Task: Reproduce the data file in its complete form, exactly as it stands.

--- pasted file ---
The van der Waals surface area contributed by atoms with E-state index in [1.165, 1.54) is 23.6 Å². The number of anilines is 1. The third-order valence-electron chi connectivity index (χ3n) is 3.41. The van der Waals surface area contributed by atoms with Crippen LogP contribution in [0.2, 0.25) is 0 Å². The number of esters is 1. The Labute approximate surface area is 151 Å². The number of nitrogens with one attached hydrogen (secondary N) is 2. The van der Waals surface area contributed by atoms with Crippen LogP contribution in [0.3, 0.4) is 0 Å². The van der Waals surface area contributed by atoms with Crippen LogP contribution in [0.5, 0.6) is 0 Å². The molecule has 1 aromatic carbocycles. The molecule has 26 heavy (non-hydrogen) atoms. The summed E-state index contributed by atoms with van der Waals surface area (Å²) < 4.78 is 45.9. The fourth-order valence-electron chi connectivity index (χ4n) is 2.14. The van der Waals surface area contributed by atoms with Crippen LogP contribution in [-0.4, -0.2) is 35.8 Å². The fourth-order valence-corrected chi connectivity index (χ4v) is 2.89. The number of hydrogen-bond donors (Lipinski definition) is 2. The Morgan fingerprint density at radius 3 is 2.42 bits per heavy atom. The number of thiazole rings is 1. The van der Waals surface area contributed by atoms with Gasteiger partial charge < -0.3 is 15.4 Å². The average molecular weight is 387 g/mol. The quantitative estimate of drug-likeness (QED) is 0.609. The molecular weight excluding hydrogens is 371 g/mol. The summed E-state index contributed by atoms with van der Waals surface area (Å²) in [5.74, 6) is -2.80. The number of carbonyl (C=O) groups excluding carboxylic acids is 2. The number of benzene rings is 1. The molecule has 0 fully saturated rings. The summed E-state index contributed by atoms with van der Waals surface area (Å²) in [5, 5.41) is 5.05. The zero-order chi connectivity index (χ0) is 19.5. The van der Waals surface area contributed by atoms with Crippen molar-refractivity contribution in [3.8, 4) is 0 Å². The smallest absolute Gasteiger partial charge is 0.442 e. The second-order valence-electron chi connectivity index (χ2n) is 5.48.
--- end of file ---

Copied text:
The van der Waals surface area contributed by atoms with E-state index in [1.165, 1.54) is 23.6 Å². The number of anilines is 1. The third-order valence-electron chi connectivity index (χ3n) is 3.41. The van der Waals surface area contributed by atoms with Crippen LogP contribution in [0.2, 0.25) is 0 Å². The number of esters is 1. The Labute approximate surface area is 151 Å². The number of nitrogens with one attached hydrogen (secondary N) is 2. The van der Waals surface area contributed by atoms with Crippen LogP contribution in [0.3, 0.4) is 0 Å². The van der Waals surface area contributed by atoms with Crippen LogP contribution in [0.5, 0.6) is 0 Å². The molecule has 1 aromatic carbocycles. The molecule has 26 heavy (non-hydrogen) atoms. The summed E-state index contributed by atoms with van der Waals surface area (Å²) < 4.78 is 45.9. The fourth-order valence-electron chi connectivity index (χ4n) is 2.14. The van der Waals surface area contributed by atoms with Crippen LogP contribution in [-0.4, -0.2) is 35.8 Å². The fourth-order valence-corrected chi connectivity index (χ4v) is 2.89. The number of hydrogen-bond donors (Lipinski definition) is 2. The Morgan fingerprint density at radius 3 is 2.42 bits per heavy atom. The number of thiazole rings is 1. The van der Waals surface area contributed by atoms with Gasteiger partial charge < -0.3 is 15.4 Å². The average molecular weight is 387 g/mol. The quantitative estimate of drug-likeness (QED) is 0.609. The molecular weight excluding hydrogens is 371 g/mol. The summed E-state index contributed by atoms with van der Waals surface area (Å²) in [5.74, 6) is -2.80. The number of carbonyl (C=O) groups excluding carboxylic acids is 2. The number of benzene rings is 1. The molecule has 0 fully saturated rings. The summed E-state index contributed by atoms with van der Waals surface area (Å²) in [5, 5.41) is 5.05. The zero-order chi connectivity index (χ0) is 19.5. The van der Waals surface area contributed by atoms with Crippen molar-refractivity contribution in [3.8, 4) is 0 Å². The smallest absolute Gasteiger partial charge is 0.442 e. The second-order valence-electron chi connectivity index (χ2n) is 5.48.